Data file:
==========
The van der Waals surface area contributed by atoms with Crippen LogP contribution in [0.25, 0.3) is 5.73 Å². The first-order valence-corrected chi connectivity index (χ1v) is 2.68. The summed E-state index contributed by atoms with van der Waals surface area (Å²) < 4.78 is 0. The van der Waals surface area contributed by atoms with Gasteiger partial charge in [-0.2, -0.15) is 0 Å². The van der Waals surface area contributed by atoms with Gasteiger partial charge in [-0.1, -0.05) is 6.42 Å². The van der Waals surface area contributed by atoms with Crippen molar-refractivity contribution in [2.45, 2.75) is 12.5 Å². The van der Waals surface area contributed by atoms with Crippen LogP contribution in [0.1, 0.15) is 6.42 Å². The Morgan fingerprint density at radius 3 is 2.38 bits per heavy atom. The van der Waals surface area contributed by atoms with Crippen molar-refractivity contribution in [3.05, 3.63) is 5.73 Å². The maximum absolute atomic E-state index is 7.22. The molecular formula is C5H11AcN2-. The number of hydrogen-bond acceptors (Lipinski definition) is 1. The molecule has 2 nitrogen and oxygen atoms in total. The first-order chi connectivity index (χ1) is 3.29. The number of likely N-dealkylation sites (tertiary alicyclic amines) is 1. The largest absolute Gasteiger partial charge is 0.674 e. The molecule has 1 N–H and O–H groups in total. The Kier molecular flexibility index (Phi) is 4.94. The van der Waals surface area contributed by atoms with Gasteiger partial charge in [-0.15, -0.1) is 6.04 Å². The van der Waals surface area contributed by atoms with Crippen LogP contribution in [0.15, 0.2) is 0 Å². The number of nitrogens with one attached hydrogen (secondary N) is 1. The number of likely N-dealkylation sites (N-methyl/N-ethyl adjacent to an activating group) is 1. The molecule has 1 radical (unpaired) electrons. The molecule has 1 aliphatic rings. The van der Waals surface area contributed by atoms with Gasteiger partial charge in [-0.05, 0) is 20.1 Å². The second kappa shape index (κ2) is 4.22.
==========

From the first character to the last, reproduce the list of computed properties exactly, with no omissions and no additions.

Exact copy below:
The van der Waals surface area contributed by atoms with Crippen LogP contribution in [0.25, 0.3) is 5.73 Å². The first-order valence-corrected chi connectivity index (χ1v) is 2.68. The summed E-state index contributed by atoms with van der Waals surface area (Å²) < 4.78 is 0. The van der Waals surface area contributed by atoms with Gasteiger partial charge in [-0.2, -0.15) is 0 Å². The van der Waals surface area contributed by atoms with Gasteiger partial charge in [-0.1, -0.05) is 6.42 Å². The van der Waals surface area contributed by atoms with Crippen molar-refractivity contribution in [2.45, 2.75) is 12.5 Å². The van der Waals surface area contributed by atoms with Crippen LogP contribution in [0.1, 0.15) is 6.42 Å². The Morgan fingerprint density at radius 3 is 2.38 bits per heavy atom. The van der Waals surface area contributed by atoms with Crippen molar-refractivity contribution in [3.05, 3.63) is 5.73 Å². The maximum absolute atomic E-state index is 7.22. The molecular formula is C5H11AcN2-. The number of hydrogen-bond acceptors (Lipinski definition) is 1. The molecule has 2 nitrogen and oxygen atoms in total. The first-order chi connectivity index (χ1) is 3.29. The number of likely N-dealkylation sites (tertiary alicyclic amines) is 1. The largest absolute Gasteiger partial charge is 0.674 e. The molecule has 1 N–H and O–H groups in total. The Kier molecular flexibility index (Phi) is 4.94. The van der Waals surface area contributed by atoms with Gasteiger partial charge in [-0.15, -0.1) is 6.04 Å². The van der Waals surface area contributed by atoms with Crippen LogP contribution in [0.15, 0.2) is 0 Å². The number of nitrogens with one attached hydrogen (secondary N) is 1. The number of likely N-dealkylation sites (N-methyl/N-ethyl adjacent to an activating group) is 1. The molecule has 1 radical (unpaired) electrons. The molecule has 1 aliphatic rings. The van der Waals surface area contributed by atoms with Gasteiger partial charge in [-0.05, 0) is 20.1 Å². The second kappa shape index (κ2) is 4.22.